The Member of Parliament for Sawla-Tuna-Kalba Constituency in the Savanna Region, Hon Andrew Dari Chiwitey has bemoaned the shortage of teachers in public schools across the Constituency.

According to him, the problem had adversely affected students’ performance over the past few years for which government must urgently employ more teachers to mitigate and maintain standards in the schools.

The situation, he added has compelled most parents to withdraw their wards from some of the public schools.

Hon Chiwitey disclosed this when he dragged the Minister for Education to parliament to explain what urgent steps the government is taking to address the challenges.


“Mr. Speaker, I rise to ask the Minister for Education what urgent steps the Ministry is taking to address the acute shortage of teachers in the Sawla-Tuna-kalba District?”, the MP quizzed the sector Minister.

In response, the sector Minister, Dr. Yaw Osei Adutwum said he has taken cognizance of the challenges which is common across the country and would contact the Ghana Education Services to address the situation, especially with regards to Sawla-Tuna-Kalba.

The Minister admitted he was unaware of the teacher to pupil ratio in the Sawla-Tuna-Kalba area but assured that he would work closely with the Ghana Education Services (GES) to address the situation going forward.

But Hon Chiwitey told EXPRESSNEWSGHANA, he was Completely disappointed with the response to his urgent question for the sector Minister appeared to be oblivious of the problems and is not well connected to the District Directorate of Education.

He said, “Even when I talked of teacher ratio he looked at me in a very strange manner which is very bad as far as education is concerned”.


In his considered view, the government should be working at matching teachers with pupils for that is the only way to get results, adding that he felt so sad because recently, he went round his constituency and almost every community he went to had a teachers deficit.

“In some communities, class one to six, we have only a teacher, in some cases the community paid the teacher”, he said, noting that the situation has created a deficit of five hundred and sixty-six (566) teachers in the district, even though the students would sit for same exams with their counterparts in the cities and much better-resourced districts.

 Mr. Chiwitey further bemoaned the fact that one of the schools he visited recently, they have a deficit of over thirty teachers, “that is too much” and left to him the minister should step up the game and resolve some of the problems.

He added that, despite the challenges, there are qualified teachers with diploma certificates and licenser’s certificates, but the government refused to employ them to work

“Personally, I have gone to the Minister’s office to discuss this with him, you go and you cannot have access to him, I have written letters to him, done a follow ups, I have teachers who have the qualification to be employed but I did not have access.  I filed a statement in the last meeting on the shortage of teachers in the district, there were days I was told I would take the statement today, and then it was pushed forward so finally, I had to resort to questioning.”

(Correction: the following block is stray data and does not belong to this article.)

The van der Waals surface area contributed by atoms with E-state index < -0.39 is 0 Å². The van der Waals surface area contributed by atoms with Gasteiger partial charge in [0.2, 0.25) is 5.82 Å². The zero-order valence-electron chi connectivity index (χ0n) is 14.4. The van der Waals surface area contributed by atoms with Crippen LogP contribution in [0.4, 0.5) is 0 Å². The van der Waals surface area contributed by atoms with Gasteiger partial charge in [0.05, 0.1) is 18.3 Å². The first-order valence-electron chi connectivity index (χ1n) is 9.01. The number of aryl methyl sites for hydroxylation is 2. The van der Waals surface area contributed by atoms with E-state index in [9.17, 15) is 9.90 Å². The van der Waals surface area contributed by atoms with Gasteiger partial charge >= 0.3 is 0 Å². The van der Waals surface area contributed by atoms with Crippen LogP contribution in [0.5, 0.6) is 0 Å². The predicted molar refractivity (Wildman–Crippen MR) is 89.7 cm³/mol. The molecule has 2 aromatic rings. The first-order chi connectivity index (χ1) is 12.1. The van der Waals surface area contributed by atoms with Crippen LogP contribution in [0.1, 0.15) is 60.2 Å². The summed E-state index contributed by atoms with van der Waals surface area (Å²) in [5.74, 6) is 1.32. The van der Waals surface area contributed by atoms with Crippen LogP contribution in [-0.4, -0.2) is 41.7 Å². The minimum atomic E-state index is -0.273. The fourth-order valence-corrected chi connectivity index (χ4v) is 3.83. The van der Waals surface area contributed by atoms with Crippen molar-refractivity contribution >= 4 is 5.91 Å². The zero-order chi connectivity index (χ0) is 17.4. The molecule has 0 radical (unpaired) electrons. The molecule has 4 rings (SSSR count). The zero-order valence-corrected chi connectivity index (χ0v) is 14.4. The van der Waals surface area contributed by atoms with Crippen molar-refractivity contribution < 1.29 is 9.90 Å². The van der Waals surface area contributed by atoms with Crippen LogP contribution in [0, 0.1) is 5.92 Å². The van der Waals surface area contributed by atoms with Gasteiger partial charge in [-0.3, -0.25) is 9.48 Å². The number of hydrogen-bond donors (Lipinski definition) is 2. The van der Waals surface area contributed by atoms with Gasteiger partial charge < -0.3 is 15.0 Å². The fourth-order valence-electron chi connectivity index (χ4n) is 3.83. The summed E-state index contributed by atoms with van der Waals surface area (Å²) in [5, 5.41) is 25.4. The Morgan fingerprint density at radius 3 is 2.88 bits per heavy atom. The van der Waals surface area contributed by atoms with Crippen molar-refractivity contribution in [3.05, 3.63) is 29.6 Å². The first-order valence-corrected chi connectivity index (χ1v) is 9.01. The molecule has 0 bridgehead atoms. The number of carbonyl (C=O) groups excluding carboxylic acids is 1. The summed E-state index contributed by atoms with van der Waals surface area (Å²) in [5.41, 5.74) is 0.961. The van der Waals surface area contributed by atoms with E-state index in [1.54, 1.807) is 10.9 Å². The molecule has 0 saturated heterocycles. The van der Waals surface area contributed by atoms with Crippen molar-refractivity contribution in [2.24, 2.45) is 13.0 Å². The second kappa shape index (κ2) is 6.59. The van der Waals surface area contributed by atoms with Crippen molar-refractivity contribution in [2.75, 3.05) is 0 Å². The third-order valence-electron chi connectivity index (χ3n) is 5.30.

“If you follow the secondary school examination results for the past three years you realised that the secondary school performs badly in the Savannah region. I think we have to seat up and do something that is why I have made a plan,  I have visited Tuna Secondary School next would be Sawla then I would go to a private secondary school. I would listen to them we see what we can do collectively to bring up education in my constituency,” Mr. Chiwitey intimated.

He underscored the need for a solution to the situation which he feared might degenerate if new teachers are not employed and deployed to the area to somehow mitigate the challenges as more teachers would be retiring.

The MP also expressed concern about the lack of facilities to improve the quality of education of the schools and face the problem of inadequate space to accommodate pupils and students who turned for enrolment every year.

He said the government for the past five years failed to put up any new project in the District, but heads of the schools and local authorities remained silent on the situation for fear of victimization and political witch-hunting, saying, “this has compelled most parents to take away their wards from some of the schools.”

Mr. Chiwitey said, in some of the schools, especially the Senior High Schools, students have to lock their shop-boxes outside their dormintaries at the mercy of weather.

He however called on the government to take immediate steps toward recruiting more personnel into the education sector, especially in the Sawla-Tuna-Kalba District to boost teaching and learning.



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